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I gave Time Will Die and Love Will Bury It the edge over Room 25 because while I think Room 25 is for sure a top five hip-hop album of the decade, Rolo Tomassi’s critical breakthrough is easily the best metal album since Mastodon’s 2009 prog-metal epic Crack the Skye. Time Will Die and Love Will Bury It is an album of gargantuan scope, dealing with the imminence of death and growth through love in the present. Musically it is immediately impressive and impossible to categorize, so rather than pointlessly try to fit it into genre boxes I’ll try to meet it on its own terms. Every song carries itself with the weight (and often the length) of an album closer, each grandiose in its own way and leading effortlessly into the next. Some, like A Flood of Light or Contretemps are cinematic to the point of rivaling cinematic-metal kings Deafheaven, others like Aftermath and Risen hardly seem to be metal songs at all, with the former more akin to shoegaze and the latter more akin to Julien Baker. But unlike most metal albums that dip this far into cinematic and experimental territories, TWDALWBI is also unashamedly heavy when it needs to be, like on Alma Mater, Whispers Among Us, and Rituals. Here Rolo Tomassi show that they are not only talented experimentalists, but also masters of their native genre, nailing the perfect sweet spot of being unfathomably heavy without ever overdoing it and becoming comical. The result is a somewhat esoteric album with the rare instrumentals that can actually carry and contain such heady themes and make them feel every bit as real and important as they are. It truly is a masterful album and one that never gets old. Each consecutive listen reveals new discoveries and rewards the listener in new ways. This is why it is the number one album of 2018.

 

Notes and Special Mentions

I chose not to include Boygenius on this list since it was an EP and not an LP, but it was one of my favorite releases of the year. I also chose to leave out Pinegrove due to the controversy and complicated circumstances surrounding the album. I’d like to give a special nod to Care For Me by Saba which would have made this list if I had heard it before I started writing, and also to Errorzone by Vein which just missed the cut but is a great record nonetheless.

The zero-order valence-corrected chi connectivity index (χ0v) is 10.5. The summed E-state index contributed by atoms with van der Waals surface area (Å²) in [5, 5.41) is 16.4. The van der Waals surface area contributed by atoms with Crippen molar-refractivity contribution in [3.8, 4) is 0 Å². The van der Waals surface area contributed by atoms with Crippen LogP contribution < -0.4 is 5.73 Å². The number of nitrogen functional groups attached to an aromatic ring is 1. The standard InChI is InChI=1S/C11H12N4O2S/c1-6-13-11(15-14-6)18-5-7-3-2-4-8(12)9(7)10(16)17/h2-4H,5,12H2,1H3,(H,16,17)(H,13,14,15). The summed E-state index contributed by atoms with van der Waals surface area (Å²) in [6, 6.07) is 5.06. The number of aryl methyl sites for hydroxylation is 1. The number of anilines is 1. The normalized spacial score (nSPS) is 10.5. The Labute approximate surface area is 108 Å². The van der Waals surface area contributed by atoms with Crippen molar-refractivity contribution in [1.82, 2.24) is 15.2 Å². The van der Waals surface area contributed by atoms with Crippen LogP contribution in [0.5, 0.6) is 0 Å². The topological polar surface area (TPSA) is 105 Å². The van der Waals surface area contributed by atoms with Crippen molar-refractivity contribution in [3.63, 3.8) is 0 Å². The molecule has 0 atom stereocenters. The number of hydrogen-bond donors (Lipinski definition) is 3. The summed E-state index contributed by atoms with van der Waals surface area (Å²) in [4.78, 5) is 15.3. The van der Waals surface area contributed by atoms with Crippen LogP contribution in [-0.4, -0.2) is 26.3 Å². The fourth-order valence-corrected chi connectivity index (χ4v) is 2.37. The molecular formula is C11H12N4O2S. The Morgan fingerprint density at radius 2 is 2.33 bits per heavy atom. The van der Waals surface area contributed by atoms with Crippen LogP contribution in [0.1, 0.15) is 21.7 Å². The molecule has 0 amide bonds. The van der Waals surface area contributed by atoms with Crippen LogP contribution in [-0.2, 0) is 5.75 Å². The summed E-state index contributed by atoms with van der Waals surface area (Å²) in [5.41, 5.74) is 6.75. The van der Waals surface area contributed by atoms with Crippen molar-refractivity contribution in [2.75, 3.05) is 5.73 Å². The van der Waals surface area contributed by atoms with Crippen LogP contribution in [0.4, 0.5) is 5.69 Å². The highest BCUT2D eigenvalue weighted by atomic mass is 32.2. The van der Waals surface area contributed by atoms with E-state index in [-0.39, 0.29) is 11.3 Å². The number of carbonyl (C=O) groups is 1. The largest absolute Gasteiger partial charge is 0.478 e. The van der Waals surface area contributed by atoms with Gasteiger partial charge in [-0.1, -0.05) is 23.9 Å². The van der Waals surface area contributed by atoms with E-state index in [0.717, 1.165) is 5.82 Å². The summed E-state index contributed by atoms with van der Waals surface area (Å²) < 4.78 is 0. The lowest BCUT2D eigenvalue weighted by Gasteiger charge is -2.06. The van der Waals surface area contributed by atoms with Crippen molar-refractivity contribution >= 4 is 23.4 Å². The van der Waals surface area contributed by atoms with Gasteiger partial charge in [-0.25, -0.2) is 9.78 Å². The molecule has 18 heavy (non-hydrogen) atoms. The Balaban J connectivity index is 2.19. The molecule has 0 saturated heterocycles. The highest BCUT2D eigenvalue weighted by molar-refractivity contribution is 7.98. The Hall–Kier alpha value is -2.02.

Ian’s Top 25 Albums of 2018

Trying to make end of the year lists is an inherently subjective task.  Here at Not a Sound we are committed to reviewing albums based upon how well they accomplished what they set out to do given their audience, genre, and vision.  That makes ranking albums across genres and cultures difficult in many ways, because it is impossible to review Mark Kozelek and A$AP Rocky in the same way, or compare Ariana Grande to Deafheaven.  At the end of the day, our favorite records are the ones that stuck with us the most, not only in terms of technical prowess, but in terms of an emotional and personal connection.  So don’t take this list personally if your favorite record didn’t make it on here; this is simply the music that defined 2018 for me.  Just because your favorite artists aren’t on here doesn’t mean I think they’re bad.

25 – How To Fix Everything by Fantasy Camp

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Emo-rap singer and producer Fantasy Camp did a lot this year. He produced songs for other artists, helped form Misery Club, and released two of his own Eps.  The second of which, How To Fix Everything, is huge leap from the first, demonstrating crisp, focused instrumentals and pristine vocals.  As emo-rap continues to develop, it is clear that Fantasy Camp will be one of the artists at the helm.

24 – Historian by Lucy Dacus

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I have to admit that I was one of the people who only found out about Lucy Dacus when the boygenius project was announced.  After listening to her latest album Historian, I understand the hype that she has received from critics this year.  The record is a perfect example of well written indie-rock, brimming with poise and sincerity.  The best example of this is the track “Night Shift,” which characterizes her voice, lyrical style, and arrangement very well in its two part structure.

23 – TESTING by A$AP Rocky

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A$AP Rocky has had a difficult time living up to the hype that he and the media have built around him since his breakout in the early part of the decade.  Testing is no masterpiece, but I enjoyed all the weird detours and experiments he takes you on over the course of the record.  It doesn’t flow perfectly, but it’s a fun, truly odd listen that was definitely a soundtrack to my summer.  “A$AP Forever REMIX” is one of those songs that you gotta turn up to with the homies every once in a while.  It just is.